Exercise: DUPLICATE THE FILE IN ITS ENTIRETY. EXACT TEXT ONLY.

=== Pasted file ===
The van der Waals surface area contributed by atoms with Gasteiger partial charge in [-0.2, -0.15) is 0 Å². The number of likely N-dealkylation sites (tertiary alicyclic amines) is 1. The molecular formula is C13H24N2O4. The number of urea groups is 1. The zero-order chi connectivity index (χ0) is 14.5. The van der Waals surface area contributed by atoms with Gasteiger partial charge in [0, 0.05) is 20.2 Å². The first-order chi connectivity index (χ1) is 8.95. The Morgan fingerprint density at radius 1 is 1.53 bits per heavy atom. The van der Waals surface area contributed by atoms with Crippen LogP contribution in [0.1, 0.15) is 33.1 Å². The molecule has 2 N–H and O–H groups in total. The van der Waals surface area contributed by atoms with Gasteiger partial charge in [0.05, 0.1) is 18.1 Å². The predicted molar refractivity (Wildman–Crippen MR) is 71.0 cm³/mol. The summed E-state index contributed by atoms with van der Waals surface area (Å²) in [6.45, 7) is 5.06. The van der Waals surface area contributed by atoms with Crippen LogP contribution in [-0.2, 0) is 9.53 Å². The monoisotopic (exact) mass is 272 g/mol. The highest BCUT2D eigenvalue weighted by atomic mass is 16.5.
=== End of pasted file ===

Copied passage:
The van der Waals surface area contributed by atoms with Gasteiger partial charge in [-0.2, -0.15) is 0 Å². The number of likely N-dealkylation sites (tertiary alicyclic amines) is 1. The molecular formula is C13H24N2O4. The number of urea groups is 1. The zero-order chi connectivity index (χ0) is 14.5. The van der Waals surface area contributed by atoms with Gasteiger partial charge in [0, 0.05) is 20.2 Å². The first-order chi connectivity index (χ1) is 8.95. The Morgan fingerprint density at radius 1 is 1.53 bits per heavy atom. The van der Waals surface area contributed by atoms with Crippen LogP contribution in [0.1, 0.15) is 33.1 Å². The molecule has 2 N–H and O–H groups in total. The van der Waals surface area contributed by atoms with Gasteiger partial charge in [0.05, 0.1) is 18.1 Å². The predicted molar refractivity (Wildman–Crippen MR) is 71.0 cm³/mol. The summed E-state index contributed by atoms with van der Waals surface area (Å²) in [6.45, 7) is 5.06. The van der Waals surface area contributed by atoms with Crippen LogP contribution in [-0.2, 0) is 9.53 Å². The monoisotopic (exact) mass is 272 g/mol. The highest BCUT2D eigenvalue weighted by atomic mass is 16.5.